3.03.2015

James and the Giant Tee







     In 1955, James Dean not only played a major role as Jim Stark in Rebel Without A Cause but also in the popularization of the white t-shirt. Dean's character Jim made the blue jeans and white shirt look iconic (cue Lana Del Rey). Teens all over America could relate to Jim for his angst and daring demeanor, and tried to emulate the rebel by wearing white t-shirts too. 
     At first glance, a colorless tee doesn't appear to evoke rebelliousness. However, in the 1950s it did exactly that. Simply donning a plain white tee as outerwear was an act of rebellion in and of itself because typically the shirt was worn as men's underwear. Plus, colorless clothing allowed one's true personality to shine through, which in the case of Jim Stark and even James Dean himself, screamed rebel.



2.25.2015

Drawing the Line at NYFW

Bill Cunningham at the Jeremy Scott Fashion Show, Milk Studios

Press at the Jeremy Scott Fashion Show, Milk Studios

Anna Wintour and Alexa Chung at Edun Fashion Show, Skylight Modern

     While I could rave about the crocodile kimonos at The Row and the bouclé culottes at Tibi for days, the thing I treasure most about this past New York Fashion Week doesn't even involve clothing. Throughout the fashion frenzied week, artist Jason Polan illustrated fantastic line drawings of characters at the collections for his blog Every Person in New York. From sweet old Bill to queen Anna and it-girl Alexa, Polan's illustrations capture quite a marvelous crowd.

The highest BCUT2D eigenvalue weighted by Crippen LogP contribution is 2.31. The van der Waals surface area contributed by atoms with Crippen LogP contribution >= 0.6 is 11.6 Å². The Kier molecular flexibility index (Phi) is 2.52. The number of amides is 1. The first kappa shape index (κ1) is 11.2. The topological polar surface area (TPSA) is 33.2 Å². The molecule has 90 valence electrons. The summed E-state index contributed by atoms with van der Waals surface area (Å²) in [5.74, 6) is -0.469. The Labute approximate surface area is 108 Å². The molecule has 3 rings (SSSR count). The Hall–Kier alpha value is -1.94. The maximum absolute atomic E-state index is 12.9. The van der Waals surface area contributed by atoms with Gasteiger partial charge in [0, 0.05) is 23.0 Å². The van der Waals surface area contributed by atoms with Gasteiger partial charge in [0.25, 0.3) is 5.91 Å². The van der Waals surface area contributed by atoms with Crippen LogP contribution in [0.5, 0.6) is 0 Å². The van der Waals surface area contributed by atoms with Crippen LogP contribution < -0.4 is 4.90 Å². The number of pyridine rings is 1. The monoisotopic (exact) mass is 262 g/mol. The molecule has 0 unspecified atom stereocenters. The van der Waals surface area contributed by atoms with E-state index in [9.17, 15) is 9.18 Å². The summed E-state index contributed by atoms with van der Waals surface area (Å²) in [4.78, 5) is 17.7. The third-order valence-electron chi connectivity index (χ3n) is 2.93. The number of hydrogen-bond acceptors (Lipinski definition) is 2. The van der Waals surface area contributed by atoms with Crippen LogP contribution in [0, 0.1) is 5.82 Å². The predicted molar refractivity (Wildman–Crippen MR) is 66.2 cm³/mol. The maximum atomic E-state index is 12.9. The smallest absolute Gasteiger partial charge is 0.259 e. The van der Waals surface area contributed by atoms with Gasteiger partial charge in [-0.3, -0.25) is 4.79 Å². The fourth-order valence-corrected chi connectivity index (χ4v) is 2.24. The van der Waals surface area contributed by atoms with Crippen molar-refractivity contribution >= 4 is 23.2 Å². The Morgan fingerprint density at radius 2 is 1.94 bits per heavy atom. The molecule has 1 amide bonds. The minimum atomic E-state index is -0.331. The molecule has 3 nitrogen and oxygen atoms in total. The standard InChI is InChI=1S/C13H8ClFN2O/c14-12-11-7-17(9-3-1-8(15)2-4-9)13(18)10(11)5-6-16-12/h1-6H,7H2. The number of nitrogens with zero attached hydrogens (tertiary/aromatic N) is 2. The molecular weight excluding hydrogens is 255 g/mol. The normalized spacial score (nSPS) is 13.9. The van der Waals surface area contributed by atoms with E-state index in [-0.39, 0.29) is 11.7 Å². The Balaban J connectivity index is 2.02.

2.23.2015

Straighten Up

Anna Selezneva backstage at Balmain Fall 2010

Young Vanessa Paradis in 1991

     For years I've been on the search for the perfect straightening product to help tame my naturally frizzy locks - sprays, oils, creams, you name it. Finally, I've found my hair's holy grail, and owe it all to Kiehl's. Their (concisely named) Stylist Series Heat-Protective Silk Straightening Cream is the ultimate game-changer. This sounds way too much like an infomercial, but I truly feel like I have salon smooth hair when I use the cream to blow out or flat iron my strands. You've seriously got to try this stuff out for yourself... And call me a maneiac if your hair doesn't look as sleek as the cheveux of the beauties above. 

2.18.2015

Augusta Chapman, Model


     Augusta Chapman is undeniably cool. I was immediately awestruck with the model (and fellow student) when I met her while assisting a photo shoot for Hoot Magazine. Augusta's unique beauty, with her tall porcelain figure and choppy blonde locks, along with her charming personality make for both a marvelous model and an enchanting girl. Intrigued about her career, I interviewed the inspiring lady to learn a bit more...

How did you get into modeling - were you scouted or was it something you pursued independently?
     I was in a nail salon when a woman stopped me and asked if I had ever thought about modeling. I said the truth, which is that I always thought models had to diet a lot more than I was willing to, and she said that she thought I would be perfect for it and gave me her card. I went down to the agency a week later and they signed me on the spot.

While watching you pose for the Hoot editorial, you were completely natural in front of the camera. Have you ever felt camera shy?